Ithaca Blog

Tuesday, January 28, 2014

Pete Seeger, Forever

Pete Seeger to the House Un-American Activities Committee, in 1955:

"I am not going to answer any questions as to my association, my philosophical or religious beliefs, or how I voted in any election, or any of these private affairs. I think these are very improper questions for any American to be asked, especially under such compulsion as this."

The congressmen indicted him on 10 counts of contempt. He was sentenced to a year in prison.

The conviction was overturned. The congressmen are long-forgotten. Pete Seeger is remembered forever.

Tuesday, January 21, 2014

Fab Four And Publicity, Then And Now

There was a big, two-page ad in the NY Times recently with archival photos and newspaper clippings of the Beatles' arrival in America 50 years ago. It was to promote a new re-release of some kind. The Beatles were always good at publicity.

Here's our attempt to be the same: an excerpt about them from our new book, "Brooklyn 3, New York", about the life and times in the borough back then . Available at Buffalo Street Books or from me directly.


Our dad ran the print shop at Pan Am - a pretty big job. They generated a lot of paper at the biggest airline in the world.

Along with all the other copying, they created a memo packet each morning that amounted to a daily newspaper. Trucks ran it out to LaGuardia and Idlewild every weekday. The Pan Am building itself was a town, going up instead of out.

Our dad started working there at age 16. He knew - and cared - a lot about the place.

One winter day, he came home with a record album in a Pan Am bag. "Ever heard of these guys?," he asked.

It was four guys called The Beatles. They looked strange.

Never, we said.

"You will soon," our father said.

They were from England, which we associated with wars, not music. But apparently they were popular there, and coming to America. They would be flying on Pan Am.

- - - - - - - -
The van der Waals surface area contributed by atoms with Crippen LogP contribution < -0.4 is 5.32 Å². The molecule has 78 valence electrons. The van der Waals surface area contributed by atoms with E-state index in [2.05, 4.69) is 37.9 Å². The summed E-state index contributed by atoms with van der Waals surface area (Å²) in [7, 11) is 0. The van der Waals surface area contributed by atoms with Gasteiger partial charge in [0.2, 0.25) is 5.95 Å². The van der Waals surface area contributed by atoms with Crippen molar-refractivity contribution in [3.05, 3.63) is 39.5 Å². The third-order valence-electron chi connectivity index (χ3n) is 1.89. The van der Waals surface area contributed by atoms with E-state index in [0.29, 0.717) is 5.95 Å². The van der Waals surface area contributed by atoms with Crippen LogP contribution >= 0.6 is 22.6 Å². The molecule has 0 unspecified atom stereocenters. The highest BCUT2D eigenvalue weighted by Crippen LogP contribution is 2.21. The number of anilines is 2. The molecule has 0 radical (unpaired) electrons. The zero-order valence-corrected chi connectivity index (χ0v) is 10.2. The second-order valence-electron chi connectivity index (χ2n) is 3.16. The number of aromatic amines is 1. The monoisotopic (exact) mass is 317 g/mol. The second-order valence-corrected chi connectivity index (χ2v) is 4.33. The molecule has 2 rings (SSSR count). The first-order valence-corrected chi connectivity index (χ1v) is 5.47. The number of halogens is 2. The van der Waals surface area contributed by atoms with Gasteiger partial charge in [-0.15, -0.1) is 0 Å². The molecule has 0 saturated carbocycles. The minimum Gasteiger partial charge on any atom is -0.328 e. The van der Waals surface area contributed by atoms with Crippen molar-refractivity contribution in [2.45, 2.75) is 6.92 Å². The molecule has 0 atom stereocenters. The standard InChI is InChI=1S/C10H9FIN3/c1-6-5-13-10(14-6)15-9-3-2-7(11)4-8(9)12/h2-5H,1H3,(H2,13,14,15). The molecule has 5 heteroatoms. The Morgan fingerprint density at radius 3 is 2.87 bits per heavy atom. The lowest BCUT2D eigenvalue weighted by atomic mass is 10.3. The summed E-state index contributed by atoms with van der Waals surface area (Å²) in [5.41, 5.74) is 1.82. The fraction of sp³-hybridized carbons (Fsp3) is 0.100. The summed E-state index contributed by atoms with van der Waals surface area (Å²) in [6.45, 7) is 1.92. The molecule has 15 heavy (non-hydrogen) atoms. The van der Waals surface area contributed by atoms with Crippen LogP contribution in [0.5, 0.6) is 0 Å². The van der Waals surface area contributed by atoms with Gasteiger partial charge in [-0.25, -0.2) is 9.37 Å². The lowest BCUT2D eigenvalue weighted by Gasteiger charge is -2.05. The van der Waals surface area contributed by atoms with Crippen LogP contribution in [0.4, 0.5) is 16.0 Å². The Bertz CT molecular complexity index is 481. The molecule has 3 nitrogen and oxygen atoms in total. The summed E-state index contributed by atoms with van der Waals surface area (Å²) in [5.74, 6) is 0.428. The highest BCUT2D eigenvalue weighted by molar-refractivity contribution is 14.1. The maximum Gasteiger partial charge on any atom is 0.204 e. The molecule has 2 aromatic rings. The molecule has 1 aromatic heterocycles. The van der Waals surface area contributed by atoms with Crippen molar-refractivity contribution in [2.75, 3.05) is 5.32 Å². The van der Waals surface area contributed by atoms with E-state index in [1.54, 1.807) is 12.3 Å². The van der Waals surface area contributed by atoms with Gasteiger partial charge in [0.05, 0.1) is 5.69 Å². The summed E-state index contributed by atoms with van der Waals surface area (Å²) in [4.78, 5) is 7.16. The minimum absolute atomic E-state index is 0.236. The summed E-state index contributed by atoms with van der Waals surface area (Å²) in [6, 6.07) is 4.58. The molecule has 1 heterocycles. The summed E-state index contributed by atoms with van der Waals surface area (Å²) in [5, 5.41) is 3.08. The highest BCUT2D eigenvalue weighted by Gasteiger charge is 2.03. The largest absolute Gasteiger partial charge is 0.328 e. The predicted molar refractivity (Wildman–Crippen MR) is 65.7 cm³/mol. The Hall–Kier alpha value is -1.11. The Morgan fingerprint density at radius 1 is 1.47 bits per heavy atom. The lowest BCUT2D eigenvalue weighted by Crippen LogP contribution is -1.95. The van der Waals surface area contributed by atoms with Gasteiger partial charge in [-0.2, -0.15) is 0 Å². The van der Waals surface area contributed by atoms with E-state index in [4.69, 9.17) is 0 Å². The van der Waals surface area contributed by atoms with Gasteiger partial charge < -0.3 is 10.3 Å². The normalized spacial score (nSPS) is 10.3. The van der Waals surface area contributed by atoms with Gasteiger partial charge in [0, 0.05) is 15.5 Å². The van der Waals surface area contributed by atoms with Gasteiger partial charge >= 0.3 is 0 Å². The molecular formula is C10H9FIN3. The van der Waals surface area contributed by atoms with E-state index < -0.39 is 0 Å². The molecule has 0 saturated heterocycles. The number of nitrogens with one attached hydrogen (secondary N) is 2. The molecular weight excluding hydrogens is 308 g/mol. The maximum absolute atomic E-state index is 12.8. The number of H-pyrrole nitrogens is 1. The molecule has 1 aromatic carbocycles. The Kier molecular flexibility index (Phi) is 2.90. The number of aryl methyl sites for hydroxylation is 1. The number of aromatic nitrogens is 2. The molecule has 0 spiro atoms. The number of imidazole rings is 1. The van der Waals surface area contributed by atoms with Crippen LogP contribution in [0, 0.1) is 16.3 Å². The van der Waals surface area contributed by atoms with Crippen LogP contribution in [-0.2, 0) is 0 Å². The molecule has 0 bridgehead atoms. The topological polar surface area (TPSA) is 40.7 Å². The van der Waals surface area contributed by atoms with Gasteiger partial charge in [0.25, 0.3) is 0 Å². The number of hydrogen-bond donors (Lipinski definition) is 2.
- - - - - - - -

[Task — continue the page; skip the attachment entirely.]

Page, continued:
They would be on the Ed Sullivan Show, our father said, and if they became as popular in America as in England, it would be good publicity for Pan Am, having carried them.

That seemed strange to us, that Pan Am would care about publicity from flying four guys in weird suits and haircuts, but our father said so.

"Listen to it and see what you think," he said.

They didn't look like musicians. Musicians had straight teeth and hair piled up high. Like the Everly Brothers. That's who we liked.

Apparently, though, the Beatles liked them, too. That's what we found out when we listened.

They sang like the Everly Brothers. Those kind of harmonies. Except louder.

It was all loud, but we liked it. Every song on the record was good.

Soon, you started hearing the Beatles on the radio. The two songs they played the most were the ones we liked the least. But they were as good as anything else on the radio, or better.

Before you ever heard them on the radio, you would see bumper stickers on walls, saying "The Beatles Are Coming." Who?, kids asked. We knew, but failed to generate much interest when we explained they were a music group from England who were flying on Pan Am.

When they arrived in New York, two days before the Ed Sullivan show, they were met and interviewed at Idlewild by a mob of reporters and photographers. The Pan Am logo was behind them, on the wall above their heads. Job well done, somebody.

Tuesday, January 14, 2014

Wise Pizza

Pizza Aroma is still number one in our booklet, but we also like Casablanca's pizza on the Commons. It is only about a 6.5 (a 7 when we are really hungry), but it is right downstairs from the Ithaca Blog office, and that counts pretty nicely for them with us.